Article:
The legends in the Purānas describe the birth of Kumāra (referred to also as Kārttikeya, Devasenāpati, Guha and Sanmukha), his leadership of the celestials against Tāraka, his significant role in the combat against the three demons of Tripura and some minor episodes. The reference to him as the consort of Valli seems to be absent in the early Sanskrit Purānic tradition. It is intended to examine these legends in their historic development.
Murukan and the Saiva Siddhānta Philosophy: An analytical study based on Kanta Purānam
by N. Gnanakumaran
This paper analyses the concept of Murukan in view of the Tamil tradition, especially the Kanta Purānam and Saiva Siddhānta philosophy. The Saiva Siddhānta philosophy gets prominent place in Hinduism, particularly in South India and Sri Lanka. The fourteen texts of Meykanta Sāstras are the basic literature of Shaiva Siddhānta. Among these Meykanta Tēvar's Sivajñāna Pōtam stands out and its philosophy is considered as the most closely reasoned religious philosophy in India.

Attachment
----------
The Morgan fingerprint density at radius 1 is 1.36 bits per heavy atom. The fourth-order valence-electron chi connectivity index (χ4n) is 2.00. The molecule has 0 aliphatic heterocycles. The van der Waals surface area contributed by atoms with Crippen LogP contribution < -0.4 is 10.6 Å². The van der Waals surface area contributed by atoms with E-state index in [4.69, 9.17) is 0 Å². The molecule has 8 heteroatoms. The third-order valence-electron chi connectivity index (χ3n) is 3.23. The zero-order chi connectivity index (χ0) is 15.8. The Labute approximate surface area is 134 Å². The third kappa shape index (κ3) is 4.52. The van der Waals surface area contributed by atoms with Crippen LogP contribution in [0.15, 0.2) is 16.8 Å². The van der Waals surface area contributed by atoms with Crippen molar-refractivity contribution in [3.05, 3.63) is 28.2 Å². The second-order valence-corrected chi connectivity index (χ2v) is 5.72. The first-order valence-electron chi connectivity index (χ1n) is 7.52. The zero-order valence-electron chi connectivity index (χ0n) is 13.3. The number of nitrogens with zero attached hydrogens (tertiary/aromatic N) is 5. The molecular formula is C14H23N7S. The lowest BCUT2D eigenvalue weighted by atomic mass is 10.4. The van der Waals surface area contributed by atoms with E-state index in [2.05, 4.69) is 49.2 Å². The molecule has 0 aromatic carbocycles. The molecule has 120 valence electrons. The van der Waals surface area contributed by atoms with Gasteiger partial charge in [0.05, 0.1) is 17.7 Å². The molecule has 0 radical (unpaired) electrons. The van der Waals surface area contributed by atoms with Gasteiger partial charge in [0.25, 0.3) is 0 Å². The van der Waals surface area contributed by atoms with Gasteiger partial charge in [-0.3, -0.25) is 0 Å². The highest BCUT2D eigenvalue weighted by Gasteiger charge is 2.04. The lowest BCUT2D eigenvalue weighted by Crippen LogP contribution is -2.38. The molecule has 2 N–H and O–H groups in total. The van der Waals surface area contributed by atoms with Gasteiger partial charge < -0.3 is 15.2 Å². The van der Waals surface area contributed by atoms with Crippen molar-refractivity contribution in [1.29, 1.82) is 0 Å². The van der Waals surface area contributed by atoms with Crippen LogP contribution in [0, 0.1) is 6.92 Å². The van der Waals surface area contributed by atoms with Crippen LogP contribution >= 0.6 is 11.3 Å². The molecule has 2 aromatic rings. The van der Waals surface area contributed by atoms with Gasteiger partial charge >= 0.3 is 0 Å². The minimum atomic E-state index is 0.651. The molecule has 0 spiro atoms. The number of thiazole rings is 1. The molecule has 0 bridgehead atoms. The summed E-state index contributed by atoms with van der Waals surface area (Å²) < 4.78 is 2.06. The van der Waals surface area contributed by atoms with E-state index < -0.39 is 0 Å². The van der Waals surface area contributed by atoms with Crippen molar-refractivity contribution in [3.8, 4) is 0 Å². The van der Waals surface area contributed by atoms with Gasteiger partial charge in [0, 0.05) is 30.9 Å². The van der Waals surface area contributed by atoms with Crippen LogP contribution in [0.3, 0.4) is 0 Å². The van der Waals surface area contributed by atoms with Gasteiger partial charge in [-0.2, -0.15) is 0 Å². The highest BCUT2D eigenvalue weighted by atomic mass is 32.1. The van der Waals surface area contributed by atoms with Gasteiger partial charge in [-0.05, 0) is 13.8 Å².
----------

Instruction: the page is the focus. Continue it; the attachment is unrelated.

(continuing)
We shall discuss similarities between the theme of Kanta Purānam and the Shaiva Siddhānta philosophy with regard to a number of concepts, namely God, grace, creation and destruction, the nature of souls, the consequence of bad deeds, the final goal, etc. The epic Kanta Purānam of Kacciyappa Civācāriyar is said to be based upon the first six kandas of the Sivarahasya Kanda, the first of twelve sections of the Sankara Mahātmya.
Kanta Purānam narrates the story of Lord Murukan who broke the power of the asuric forces under Cūr and liberated the devas. Saiva Siddhānta ideas are subtly embedded throughout the story of Kanta Purānam. This paper brings out this aspect in detail. It is notable that the followers of Saiva Siddhānta in Tamil Nadu and Sri Lanka are mainly the devotees of Lord Murukan. The traditional Jaffna scholar the late Kanapatip Pillai rightly pronounced that Jaffna Tamils follow the Kanta Purāna Kalācāram tradition.
R. Ponnu S Goundar, MD
During Taippūcam and Pankuni Uttirātam festivals, Murukan devotees in large number all over Fiji gather to offer kāvati. Now especially after the military coup, Indians living in USA, Canada, England, Australia and New Zealand come to Fiji to Nadi temple to fulfil vows on grand annual festival occasions.
Besides the large Nandi Murukan temple there are smaller temples dedicated to Murukan at Tagi, Koronubu, and Navua. There are also a number of small privately owned firms over Fiji in the name of Murukan.